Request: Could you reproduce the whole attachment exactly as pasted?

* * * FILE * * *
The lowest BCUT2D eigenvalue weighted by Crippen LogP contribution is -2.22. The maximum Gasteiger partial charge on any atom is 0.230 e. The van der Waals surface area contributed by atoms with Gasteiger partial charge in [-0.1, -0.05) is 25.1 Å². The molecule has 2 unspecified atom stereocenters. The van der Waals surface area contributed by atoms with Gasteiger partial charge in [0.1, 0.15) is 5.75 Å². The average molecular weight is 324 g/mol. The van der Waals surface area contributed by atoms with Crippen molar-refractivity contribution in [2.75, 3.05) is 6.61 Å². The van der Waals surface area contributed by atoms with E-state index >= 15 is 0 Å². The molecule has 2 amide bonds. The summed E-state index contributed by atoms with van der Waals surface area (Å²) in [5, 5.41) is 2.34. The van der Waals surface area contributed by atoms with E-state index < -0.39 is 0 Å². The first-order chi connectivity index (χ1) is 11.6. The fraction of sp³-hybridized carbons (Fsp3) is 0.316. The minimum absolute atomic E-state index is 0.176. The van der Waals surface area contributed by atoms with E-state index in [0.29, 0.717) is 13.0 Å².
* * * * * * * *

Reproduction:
The lowest BCUT2D eigenvalue weighted by Crippen LogP contribution is -2.22. The maximum Gasteiger partial charge on any atom is 0.230 e. The van der Waals surface area contributed by atoms with Gasteiger partial charge in [-0.1, -0.05) is 25.1 Å². The molecule has 2 unspecified atom stereocenters. The van der Waals surface area contributed by atoms with Gasteiger partial charge in [0.1, 0.15) is 5.75 Å². The average molecular weight is 324 g/mol. The van der Waals surface area contributed by atoms with Crippen molar-refractivity contribution in [2.75, 3.05) is 6.61 Å². The van der Waals surface area contributed by atoms with E-state index >= 15 is 0 Å². The molecule has 2 amide bonds. The summed E-state index contributed by atoms with van der Waals surface area (Å²) in [5, 5.41) is 2.34. The van der Waals surface area contributed by atoms with E-state index < -0.39 is 0 Å². The first-order chi connectivity index (χ1) is 11.6. The fraction of sp³-hybridized carbons (Fsp3) is 0.316. The minimum absolute atomic E-state index is 0.176. The van der Waals surface area contributed by atoms with E-state index in [0.29, 0.717) is 13.0 Å².